|von der Trenck gen. Stier|
Trenck gen. Stier coat of arms
|Current region||Prussia, Germany|
|Place of origin||Prussia|
|Founder||Augustin, Lord at Trenck ( *1370)|
|Members||Friedrich Wilhelm von der Trenck gen. Stier|
Karl Albrecht Graf von der Trenck gen. Stier
Friedrich Freiherr von der Trenck gen. Stier
Franz Freiherr von der Trenck gen. Stier
Christoph Ehrenreich von der Trenck gen. Stier
Friedrich Ludwig von der Trenck gen. Stier
Alfred von der Trenck gen. Stier
Siegfried von der Trenck gen. Stier
|Estate(s)||Schakaulack, East Prussia (the family seat of the Trenck gen. Stier family since 1478), Zwerbach, Lower Austria|
The Trenck family is one of Prussia's preeminent aristocratic families of ancient nobility (Uradel). Over time, several family members were made Freiherrn and Grafen. Hereditary titles held by the v.d. Trenck gen. Stier family include Graf von der Trenck gen. Stier (since 5 June 1798) and Freiherr von der Trenck gen. Stier (permission granted by the King of Prussia on 9 May 1825).
Notable family members are Friedrich Freiherr von der Trenck (1726–1794) and Franz Freiherr von der Trenck (1711–1749). Friedrich, the writer of the celebrated autobiography, was born on 16 February 1726 at Konigsberg, his father being a Prussian general. After distinguishing himself for his quickness and imagination at the university of Konigsberg, he entered the Prussian army in 1742, and soon became an orderly officer on King Frederick the Great's own staff. But within a year he fell into disgrace because of a love affair - whether real or imaginary - with the king's sister Princess Amalie. His autobiography, which has been translated into several languages, first appeared in German at Berlin and Vienna (13 vols.) in 1787. Shortly afterwards a French version, by his own hand, was published at Strassburg. His other published works are in eight volumes and appeared shortly after the autobiography at Leipzig. A reprint of the autobiography appeared in 1910 in "Reclam's Universal Series."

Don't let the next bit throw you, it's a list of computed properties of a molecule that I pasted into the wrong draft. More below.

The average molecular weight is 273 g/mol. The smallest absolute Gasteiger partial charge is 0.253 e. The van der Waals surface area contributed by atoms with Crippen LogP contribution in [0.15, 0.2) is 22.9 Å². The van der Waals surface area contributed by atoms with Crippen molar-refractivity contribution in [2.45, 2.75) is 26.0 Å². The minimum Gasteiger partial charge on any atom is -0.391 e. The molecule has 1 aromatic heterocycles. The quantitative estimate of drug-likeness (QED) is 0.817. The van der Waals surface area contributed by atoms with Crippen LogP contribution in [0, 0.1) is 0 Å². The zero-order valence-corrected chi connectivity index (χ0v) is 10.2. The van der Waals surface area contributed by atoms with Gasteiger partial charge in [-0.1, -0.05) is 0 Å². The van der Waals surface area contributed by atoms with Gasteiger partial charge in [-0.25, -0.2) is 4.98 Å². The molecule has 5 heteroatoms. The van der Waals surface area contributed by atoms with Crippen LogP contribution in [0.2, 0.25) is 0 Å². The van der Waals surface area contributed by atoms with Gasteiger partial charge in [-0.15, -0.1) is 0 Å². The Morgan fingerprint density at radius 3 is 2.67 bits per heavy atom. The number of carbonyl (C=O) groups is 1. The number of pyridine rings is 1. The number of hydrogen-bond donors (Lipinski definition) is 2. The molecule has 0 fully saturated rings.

Friedrich's cousin Franz was born on 1 January 1711. Educated by the Jesuits at Oedenburg, he entered the Imperial army in 1728 but resigned in disgrace three years later. He then married and lived on his estates for some years. Upon the death of his wife in 1737 he offered to raise an irregular corps of "Pandours" for service against the Turks, but this offer was refused and he then entered the Russian army. But after serving against the Turks for a short time as captain and major of cavalry he was accused of bad conduct, brutality and disobedience and condemned to death, the sentence being commuted by Field Marschal Miinnich to degradation and imprisonment. After a time he returned to Austria, where his father was governor of a small fortress, but there too he came into conflict with every one and, actually "took sanctuary" in a convent in Vienna. But Prince Charles of Lorraine, interesting himself in this strange man, obtained for him an amnesty and a commission in a corps of irregulars. In this command, besides his usual truculence and robber manners, he displayed conspicuous personal bravery, and in spite of the general dislike into which his vices brought him his services were so valuable that he was promoted lieutenant-colonel (1743) and colonel (1744). But at the battle of Soor he and his irregulars plundered when they should have been fighting and Trenck was accused (probably falsely) of having allowed the king of Prussia himself to escape. After a time he was brought before a court-martial in Vienna, which convicted him of having sold and withdrawn commissions to his officers without the queen's leave, punished his men without heed to the military code, and drawn pay and allowance for fictitious men. Much was allowed to an irregular officer in all these respects, but Trenck had far outrun the admitted limits, and above all his brutalities and robberies had made him detested throughout Austria and Silesia. A death sentence followed, but the composition of the court-martial and its proceedings were thought to have been such as from the first forbade a fair trial, and the sentence was commuted by the queen into one of cashiering and imprisonment. The rest of his life was spent in mild captivity in the fortress of Spielberg, where he died on 4 October 1749.
The coat of arms of the Trenck gen. Stier family depicts in red the head of a silver bull with golden tongue and golden horns and two golden stars. The German word for 'bull' is 'Stier' which is the reason why the family has also been known as 'Stier'.